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Clues, Cues, and Queues…in Online Discussions

Photo by Andrea Piacquadio from Pexels

How can we manage the flow, when conversations shift to videoconferencing?

“One of the skills you are going to need to develop is to look for discussion participation clues,” Professor Sonja Berenson told her class. “These skills will tell you when someone wants to say something. For some, they may raise their hand. For others, the clue may be a subtler quick lift of the finger. Some may lean forward, while others may open their mouth like they want to say something. Actually, your ability to read these clues is a valuable skill to have when you interact with others, no matter the setting.”

When you see the discussion clue, then you need to mentally queue up those who wish to speak. Think of an air traffic controller who needs to have a mental sense of the planes queueing up, getting ready to land.

Berenson was very impressed by how her student discussion facilitators were able to read the clues and manage the flow of their discussions. Then the coronavirus came. The campus shut down and her class needed to be taught remotely. She was able to transition the discussions to Zoom sessions. But the clues her students became so good at reading were hard to identify on Zoom sessions. The flow of the discussions was chaotic and intermittent. She needed a better way for her discussion facilitators to organize the participation flow.

She emailed her class the following note:

I would like each one of you to obtain a 3″x5″ index card. Color it red. When you want to say something, place the index card so the discussion leader can see it. For the discussion leaders, place the name of each of your group members on an index card. As you see the discussion cue card of one of your classmates, start forming a discussion queue using their name cards. That way you will have an easy way to manage the discussion flow.

The cue cards worked well and the discussions continued to flow in a productive way. Of course, Berenson knew that students could use Zoom functions to virtually “raise their hands” or send a chat note to the facilitator. She also knew, however, that the more technology used during the discussion, more likely the participants could become distracted or bogged down by technical glitches. Likewise, the facilitator needed to stay focused on the images of the participants and not be distracted by other panels on the screen. In short, she consciously chose not to incorporate all the technical bells and whistles just because they were available. Instead, she opted for more reliable (albeit “old school”) applications so that the facilitator and the participants could focus their attention on the actual discussion.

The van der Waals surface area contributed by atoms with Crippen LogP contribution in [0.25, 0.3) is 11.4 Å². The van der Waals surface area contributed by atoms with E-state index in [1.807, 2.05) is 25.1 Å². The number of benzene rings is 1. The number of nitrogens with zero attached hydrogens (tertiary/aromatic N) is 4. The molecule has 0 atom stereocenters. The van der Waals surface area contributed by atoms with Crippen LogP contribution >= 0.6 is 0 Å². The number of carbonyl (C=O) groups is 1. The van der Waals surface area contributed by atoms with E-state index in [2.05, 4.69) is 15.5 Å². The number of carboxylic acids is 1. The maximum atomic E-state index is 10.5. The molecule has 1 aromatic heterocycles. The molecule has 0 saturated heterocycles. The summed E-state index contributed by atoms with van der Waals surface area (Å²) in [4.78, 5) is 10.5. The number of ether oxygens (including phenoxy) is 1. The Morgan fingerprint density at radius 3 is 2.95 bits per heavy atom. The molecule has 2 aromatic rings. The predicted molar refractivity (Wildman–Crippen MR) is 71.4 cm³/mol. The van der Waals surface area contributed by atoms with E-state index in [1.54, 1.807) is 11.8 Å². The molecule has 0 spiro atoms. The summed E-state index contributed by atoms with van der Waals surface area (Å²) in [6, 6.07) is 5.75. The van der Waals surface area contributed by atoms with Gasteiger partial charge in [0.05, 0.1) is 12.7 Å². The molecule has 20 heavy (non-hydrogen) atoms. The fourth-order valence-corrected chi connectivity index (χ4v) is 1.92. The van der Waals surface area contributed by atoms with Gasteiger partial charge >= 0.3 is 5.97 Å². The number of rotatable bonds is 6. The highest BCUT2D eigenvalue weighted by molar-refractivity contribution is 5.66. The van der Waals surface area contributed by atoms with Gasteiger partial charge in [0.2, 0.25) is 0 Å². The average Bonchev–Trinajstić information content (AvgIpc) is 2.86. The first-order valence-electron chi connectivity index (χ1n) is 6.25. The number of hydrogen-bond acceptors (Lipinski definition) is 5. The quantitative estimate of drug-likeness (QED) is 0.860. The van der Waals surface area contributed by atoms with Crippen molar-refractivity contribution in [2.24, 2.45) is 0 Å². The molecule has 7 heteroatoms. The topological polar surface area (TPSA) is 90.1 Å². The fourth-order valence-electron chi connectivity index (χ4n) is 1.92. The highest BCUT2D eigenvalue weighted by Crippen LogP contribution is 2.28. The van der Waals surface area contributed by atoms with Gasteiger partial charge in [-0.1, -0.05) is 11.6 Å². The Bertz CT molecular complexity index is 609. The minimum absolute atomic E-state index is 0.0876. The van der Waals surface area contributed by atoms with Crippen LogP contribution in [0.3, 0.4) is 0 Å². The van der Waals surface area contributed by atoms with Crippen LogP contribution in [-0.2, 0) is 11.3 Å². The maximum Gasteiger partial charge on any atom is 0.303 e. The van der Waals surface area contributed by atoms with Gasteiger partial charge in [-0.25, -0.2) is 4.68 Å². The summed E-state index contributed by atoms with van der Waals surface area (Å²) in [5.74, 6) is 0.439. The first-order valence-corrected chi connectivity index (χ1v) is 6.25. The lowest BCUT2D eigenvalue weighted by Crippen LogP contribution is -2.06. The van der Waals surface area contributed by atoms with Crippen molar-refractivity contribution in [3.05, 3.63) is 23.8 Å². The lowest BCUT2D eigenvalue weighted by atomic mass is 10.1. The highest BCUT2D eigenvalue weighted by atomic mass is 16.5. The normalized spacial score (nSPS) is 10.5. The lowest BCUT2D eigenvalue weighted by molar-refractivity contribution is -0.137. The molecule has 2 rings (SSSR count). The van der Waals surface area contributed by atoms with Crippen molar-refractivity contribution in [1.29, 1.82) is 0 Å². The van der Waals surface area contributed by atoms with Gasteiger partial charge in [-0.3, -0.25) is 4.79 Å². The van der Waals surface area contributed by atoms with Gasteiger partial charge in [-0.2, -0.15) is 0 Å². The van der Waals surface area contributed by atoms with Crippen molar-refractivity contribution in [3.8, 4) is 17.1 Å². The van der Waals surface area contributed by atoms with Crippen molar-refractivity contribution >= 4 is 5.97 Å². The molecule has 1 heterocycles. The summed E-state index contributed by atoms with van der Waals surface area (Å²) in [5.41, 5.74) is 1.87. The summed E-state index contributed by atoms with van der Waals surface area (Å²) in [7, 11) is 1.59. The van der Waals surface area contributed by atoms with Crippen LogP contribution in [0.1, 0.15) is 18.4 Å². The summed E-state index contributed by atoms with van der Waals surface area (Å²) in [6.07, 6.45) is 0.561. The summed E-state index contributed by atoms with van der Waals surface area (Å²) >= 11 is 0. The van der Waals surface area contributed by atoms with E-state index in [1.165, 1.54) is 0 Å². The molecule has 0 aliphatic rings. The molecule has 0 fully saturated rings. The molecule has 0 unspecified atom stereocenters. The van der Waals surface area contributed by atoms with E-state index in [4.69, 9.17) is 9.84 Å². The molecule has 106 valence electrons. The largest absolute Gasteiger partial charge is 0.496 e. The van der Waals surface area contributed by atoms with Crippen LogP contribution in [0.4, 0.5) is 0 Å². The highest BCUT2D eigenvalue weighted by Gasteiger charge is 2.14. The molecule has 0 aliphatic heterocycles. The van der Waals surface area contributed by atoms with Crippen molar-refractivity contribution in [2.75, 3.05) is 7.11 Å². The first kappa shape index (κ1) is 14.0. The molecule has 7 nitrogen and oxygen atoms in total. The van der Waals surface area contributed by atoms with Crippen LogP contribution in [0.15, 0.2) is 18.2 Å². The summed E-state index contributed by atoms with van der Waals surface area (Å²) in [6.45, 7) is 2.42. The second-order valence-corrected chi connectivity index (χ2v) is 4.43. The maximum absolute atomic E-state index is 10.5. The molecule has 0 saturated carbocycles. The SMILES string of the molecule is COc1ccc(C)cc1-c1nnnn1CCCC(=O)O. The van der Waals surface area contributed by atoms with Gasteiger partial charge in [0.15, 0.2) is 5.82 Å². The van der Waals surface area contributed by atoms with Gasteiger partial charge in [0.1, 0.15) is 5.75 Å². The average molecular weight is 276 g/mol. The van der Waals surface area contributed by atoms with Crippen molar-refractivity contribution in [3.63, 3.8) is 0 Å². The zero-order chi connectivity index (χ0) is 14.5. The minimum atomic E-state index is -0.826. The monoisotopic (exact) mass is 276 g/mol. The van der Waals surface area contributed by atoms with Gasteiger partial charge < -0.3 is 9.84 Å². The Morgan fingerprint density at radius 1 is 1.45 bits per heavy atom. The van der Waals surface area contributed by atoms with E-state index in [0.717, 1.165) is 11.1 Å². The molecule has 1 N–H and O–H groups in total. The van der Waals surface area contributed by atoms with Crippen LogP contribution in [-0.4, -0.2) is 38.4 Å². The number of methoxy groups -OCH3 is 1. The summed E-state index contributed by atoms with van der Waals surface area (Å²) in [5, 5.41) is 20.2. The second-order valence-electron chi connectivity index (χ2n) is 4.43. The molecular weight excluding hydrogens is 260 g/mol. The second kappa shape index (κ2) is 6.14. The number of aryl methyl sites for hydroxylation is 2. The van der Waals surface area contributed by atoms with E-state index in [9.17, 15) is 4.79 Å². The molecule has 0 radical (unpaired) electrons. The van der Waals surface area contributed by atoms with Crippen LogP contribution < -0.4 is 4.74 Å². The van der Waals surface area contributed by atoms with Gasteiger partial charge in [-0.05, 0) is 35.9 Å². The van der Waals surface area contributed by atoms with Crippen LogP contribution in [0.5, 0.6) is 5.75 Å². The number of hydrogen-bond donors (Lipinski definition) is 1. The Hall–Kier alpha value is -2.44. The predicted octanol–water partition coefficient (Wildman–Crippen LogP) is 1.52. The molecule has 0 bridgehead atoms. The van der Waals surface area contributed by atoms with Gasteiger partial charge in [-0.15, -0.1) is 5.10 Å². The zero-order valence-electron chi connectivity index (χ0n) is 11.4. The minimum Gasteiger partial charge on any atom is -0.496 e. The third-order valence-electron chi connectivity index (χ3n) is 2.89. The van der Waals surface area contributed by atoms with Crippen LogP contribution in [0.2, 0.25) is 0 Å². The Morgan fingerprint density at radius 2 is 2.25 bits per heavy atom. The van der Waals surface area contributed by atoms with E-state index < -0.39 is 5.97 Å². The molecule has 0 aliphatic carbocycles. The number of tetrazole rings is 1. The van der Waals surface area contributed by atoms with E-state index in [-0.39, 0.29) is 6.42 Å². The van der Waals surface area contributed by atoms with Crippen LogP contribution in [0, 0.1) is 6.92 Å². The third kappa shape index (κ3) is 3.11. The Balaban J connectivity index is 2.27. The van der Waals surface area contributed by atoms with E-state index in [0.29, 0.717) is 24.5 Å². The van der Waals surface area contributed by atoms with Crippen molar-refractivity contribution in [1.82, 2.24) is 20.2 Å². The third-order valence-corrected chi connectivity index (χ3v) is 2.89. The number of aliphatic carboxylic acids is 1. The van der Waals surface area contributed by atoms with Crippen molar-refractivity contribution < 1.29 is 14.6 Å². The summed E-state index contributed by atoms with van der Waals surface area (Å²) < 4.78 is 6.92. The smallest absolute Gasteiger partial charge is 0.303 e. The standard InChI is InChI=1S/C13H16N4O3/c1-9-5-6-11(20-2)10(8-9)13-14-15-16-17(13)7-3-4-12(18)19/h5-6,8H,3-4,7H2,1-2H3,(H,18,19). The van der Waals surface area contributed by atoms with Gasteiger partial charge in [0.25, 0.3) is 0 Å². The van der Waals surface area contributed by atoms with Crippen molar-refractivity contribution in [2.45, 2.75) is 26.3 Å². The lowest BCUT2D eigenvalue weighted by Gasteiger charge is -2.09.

For the upcoming term, Berenson’s school announced that they would allow some in-person classes, but that social distancing restrictions would be in effect for seating. Berenson felt that it just wouldn’t be possible (or safe enough) to have effective team discussions with masked students sitting six feet from each other. She decided to plan for returning her students’ team discussions to a Zoom format.

In the meantime, she received an email message from one of last semester’s students.

Thank you very much for showing me how to do effective discussions remotely. Where I work, we have a number of remote conference calls each day. These were a mess with people talking over each other. I showed each team I was on how to use the discussion cue cards and practice queuing. You won’t believe this but I’ve been asked to be the discussion facilitator for each team I’m on.  The discussion cue cards have now become best practice for our calls. This simple idea has given me a great start in my career.

Managing the discussion flow is a key skill for facilitating discussions–a skill made trickier by the visual limits of online platforms. How are you approaching this challenge? What tips would you share for better managing the flow of online conversations, especially as we continue to deal with the physical distancing requirements of the pandemic?

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Patience is inversely proportional to the distance from the front of the queue.– John Day (author)

This post is part of our “Think About” education series. These posts are based on composites of real-world experiences, with some details changed for the sake of anonymity. New posts appear Wednesday afternoons.